First off, thanks to all the readers out there. Apparently there are a lot of you, which is always nice. Especially the thousands of you who viewed my old Qui-Gon Jinn piece. Geez, that one was off the charts.
Second off, I just wanted to thank everyone who has acknowledged this little blog. Particularly, Lucas the Sell Out! has won a lot of attention. This isn't surprising. It's hard to do a post on the Internet with a title like that and not get attention. Both the Star Wars Prequel Appreciation Society as well as the Certain Point of View sites have made note of that particular contribution, which is great. I highly recommend them to anyone who's a fan of the entire saga. They're well-written, cutting-edge, humorous, insightful, and definitely feisty.
Unexpectedly, the post was also featured on The Star Wars Report podcast. Episode #42 featured the editorial in its entirety, while Episode #43 hosted a brief discussion with the help of some listener feedback. It seems to be a great podcast, and The Star Wars Heresies certainly appreciates the publicity.
(On a side note, two of the hosts are involved in the Civil Air Patrol. I knew a few of those guys back from my days in Air Force Junior ROTC. Like them, I've spent some time flying around on C-130s and the like, so that was a nice trip down memory lane.)
Undeniably, the editorial was written with some hyperbole, as noted. But really, where would this fandom be without hyperbole? I sometimes think it's the very air it breathes, the very water it swims in. After all, the guy on The Phantom Menace 3D page on Facebook who claimed "Lucas, you make the world worse simply by existing," had a talent for hyperbole himself. No, I'm not making that up or paraphrasing.
It's an interesting point, though. As I've said before, this whole online fandom thing is a game, and nothing but a game. With some Jedi-style non-attachment, it becomes something akin to a rather intriguing round of cyber-chess. The haters checkmate us, and then we checkmate them, and everyone with a blog is never at a loss for something to write about.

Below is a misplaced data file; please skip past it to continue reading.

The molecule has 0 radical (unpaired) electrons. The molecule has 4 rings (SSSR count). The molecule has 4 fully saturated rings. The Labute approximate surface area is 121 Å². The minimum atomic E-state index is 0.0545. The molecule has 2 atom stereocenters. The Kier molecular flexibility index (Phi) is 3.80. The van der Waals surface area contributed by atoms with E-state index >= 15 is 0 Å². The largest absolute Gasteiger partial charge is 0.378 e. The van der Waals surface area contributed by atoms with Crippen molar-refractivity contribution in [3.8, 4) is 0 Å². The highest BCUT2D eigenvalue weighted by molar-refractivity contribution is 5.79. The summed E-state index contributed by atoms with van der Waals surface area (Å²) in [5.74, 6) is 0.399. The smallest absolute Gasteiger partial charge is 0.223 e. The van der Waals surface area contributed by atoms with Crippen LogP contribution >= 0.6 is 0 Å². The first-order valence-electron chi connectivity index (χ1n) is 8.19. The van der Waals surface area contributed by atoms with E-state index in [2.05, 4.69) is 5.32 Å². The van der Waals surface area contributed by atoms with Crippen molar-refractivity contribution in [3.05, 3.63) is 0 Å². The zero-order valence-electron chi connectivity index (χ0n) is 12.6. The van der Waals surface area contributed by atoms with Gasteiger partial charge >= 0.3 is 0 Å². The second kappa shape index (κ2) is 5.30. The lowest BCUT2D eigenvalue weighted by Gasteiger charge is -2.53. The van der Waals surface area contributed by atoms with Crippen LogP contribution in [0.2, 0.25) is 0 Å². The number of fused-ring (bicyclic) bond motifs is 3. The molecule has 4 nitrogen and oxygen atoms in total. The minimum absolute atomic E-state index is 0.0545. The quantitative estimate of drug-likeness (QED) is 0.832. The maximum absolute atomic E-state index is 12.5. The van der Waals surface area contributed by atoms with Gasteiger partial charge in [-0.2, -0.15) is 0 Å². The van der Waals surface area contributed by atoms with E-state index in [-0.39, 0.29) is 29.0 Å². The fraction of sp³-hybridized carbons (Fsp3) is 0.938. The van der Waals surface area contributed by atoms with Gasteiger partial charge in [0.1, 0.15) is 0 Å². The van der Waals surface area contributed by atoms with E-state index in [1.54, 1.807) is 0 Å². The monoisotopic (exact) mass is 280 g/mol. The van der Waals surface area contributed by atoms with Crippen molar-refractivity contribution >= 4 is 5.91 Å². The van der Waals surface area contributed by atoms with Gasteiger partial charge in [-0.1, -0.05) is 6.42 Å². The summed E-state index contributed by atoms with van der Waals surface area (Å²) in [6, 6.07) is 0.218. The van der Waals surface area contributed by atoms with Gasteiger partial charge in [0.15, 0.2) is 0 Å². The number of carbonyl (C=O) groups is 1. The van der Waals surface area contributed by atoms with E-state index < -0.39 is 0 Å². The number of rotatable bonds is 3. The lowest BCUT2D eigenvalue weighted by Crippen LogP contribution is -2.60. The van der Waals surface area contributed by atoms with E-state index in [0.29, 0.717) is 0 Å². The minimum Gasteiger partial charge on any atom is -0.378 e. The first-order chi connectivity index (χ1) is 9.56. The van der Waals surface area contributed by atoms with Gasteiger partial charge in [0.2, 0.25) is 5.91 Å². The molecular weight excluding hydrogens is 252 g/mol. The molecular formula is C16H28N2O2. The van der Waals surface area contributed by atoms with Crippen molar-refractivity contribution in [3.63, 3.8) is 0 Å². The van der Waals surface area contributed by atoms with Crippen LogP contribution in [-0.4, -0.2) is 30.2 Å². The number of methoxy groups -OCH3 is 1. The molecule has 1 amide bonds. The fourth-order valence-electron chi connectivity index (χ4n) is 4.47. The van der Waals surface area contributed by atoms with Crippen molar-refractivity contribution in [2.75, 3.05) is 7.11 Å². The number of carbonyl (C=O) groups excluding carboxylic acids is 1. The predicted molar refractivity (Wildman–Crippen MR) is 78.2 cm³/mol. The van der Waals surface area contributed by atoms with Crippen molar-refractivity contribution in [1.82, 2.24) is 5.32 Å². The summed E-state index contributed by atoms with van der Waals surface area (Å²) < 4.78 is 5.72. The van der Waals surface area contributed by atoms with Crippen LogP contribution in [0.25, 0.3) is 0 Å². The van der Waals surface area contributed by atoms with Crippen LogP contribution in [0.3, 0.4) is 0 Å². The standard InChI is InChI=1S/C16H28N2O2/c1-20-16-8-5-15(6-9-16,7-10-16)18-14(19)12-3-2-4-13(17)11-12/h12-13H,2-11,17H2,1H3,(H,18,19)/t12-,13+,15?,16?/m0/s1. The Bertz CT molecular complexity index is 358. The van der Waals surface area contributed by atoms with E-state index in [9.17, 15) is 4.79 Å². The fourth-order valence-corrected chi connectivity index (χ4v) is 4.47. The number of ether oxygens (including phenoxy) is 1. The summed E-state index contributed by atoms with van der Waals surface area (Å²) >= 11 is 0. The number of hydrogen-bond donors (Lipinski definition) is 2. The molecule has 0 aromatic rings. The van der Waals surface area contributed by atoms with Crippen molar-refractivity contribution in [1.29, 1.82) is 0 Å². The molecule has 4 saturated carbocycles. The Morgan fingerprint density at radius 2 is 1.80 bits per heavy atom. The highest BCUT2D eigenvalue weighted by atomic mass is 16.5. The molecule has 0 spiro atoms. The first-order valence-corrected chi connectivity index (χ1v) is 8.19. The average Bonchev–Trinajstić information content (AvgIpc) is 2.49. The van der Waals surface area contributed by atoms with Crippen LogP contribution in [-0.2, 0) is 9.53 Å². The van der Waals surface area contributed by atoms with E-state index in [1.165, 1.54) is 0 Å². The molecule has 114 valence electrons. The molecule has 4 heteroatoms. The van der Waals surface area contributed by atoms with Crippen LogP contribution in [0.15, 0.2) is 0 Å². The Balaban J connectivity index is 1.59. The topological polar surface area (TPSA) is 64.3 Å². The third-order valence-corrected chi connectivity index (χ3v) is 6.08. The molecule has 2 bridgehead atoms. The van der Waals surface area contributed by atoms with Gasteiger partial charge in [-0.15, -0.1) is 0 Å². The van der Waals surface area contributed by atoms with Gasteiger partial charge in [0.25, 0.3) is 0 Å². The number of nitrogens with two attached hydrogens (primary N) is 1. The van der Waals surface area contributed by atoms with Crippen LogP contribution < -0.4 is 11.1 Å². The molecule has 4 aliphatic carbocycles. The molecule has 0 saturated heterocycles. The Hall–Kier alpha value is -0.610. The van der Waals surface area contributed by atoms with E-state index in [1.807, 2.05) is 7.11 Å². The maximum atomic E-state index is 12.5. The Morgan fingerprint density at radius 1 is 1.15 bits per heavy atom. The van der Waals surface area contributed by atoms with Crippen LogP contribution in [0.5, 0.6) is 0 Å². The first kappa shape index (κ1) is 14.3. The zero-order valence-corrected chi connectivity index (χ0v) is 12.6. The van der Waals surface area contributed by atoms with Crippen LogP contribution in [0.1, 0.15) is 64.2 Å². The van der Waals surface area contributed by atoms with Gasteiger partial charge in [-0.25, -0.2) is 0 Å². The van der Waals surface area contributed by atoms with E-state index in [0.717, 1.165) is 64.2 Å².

As I noted in another post, while I am very sincere in what I say here, I am not particularly serious in the way in which I say it. Unless I'm having a really bad day, I try to keep the tone rather light and funny and fun. My main reason for doing a post at all is that I feel something of a talent for spinning people's heads around and helping them to see something in an entirely different way. If I can't do that, then I'm merely adding to all the other verbal clutter on the Net.
Indeed, it seems to me one of the things crippling the hallowed halls of haterdom at the moment is a very grim seriousness and general lack of fun. It's like being a fan is a sort of grim duty, which I can't identify with at all. Yes, there is most assuredly a strong journalistic point of view here, but that's necessary for the writing process to really work properly. At least for me.
The second episode of The Star Wars Report featured a great interview with an Expanded Universe author I'm not familiar with, but he said something that put the "issues" surrounding Star Wars canon and continuity into context. He likened writing EU books to playing with toys in George Lucas' driveway and, if they weren't picked up before Lucas backed the minivan over them, it wasn't necessarily his fault. Yet as the podcast progressed, I do get the feeling that there is a very real sense of being "Thrown under the Sandcrawler" when it comes to all the tie-in books that may or may not be contradicted by the films or television shows.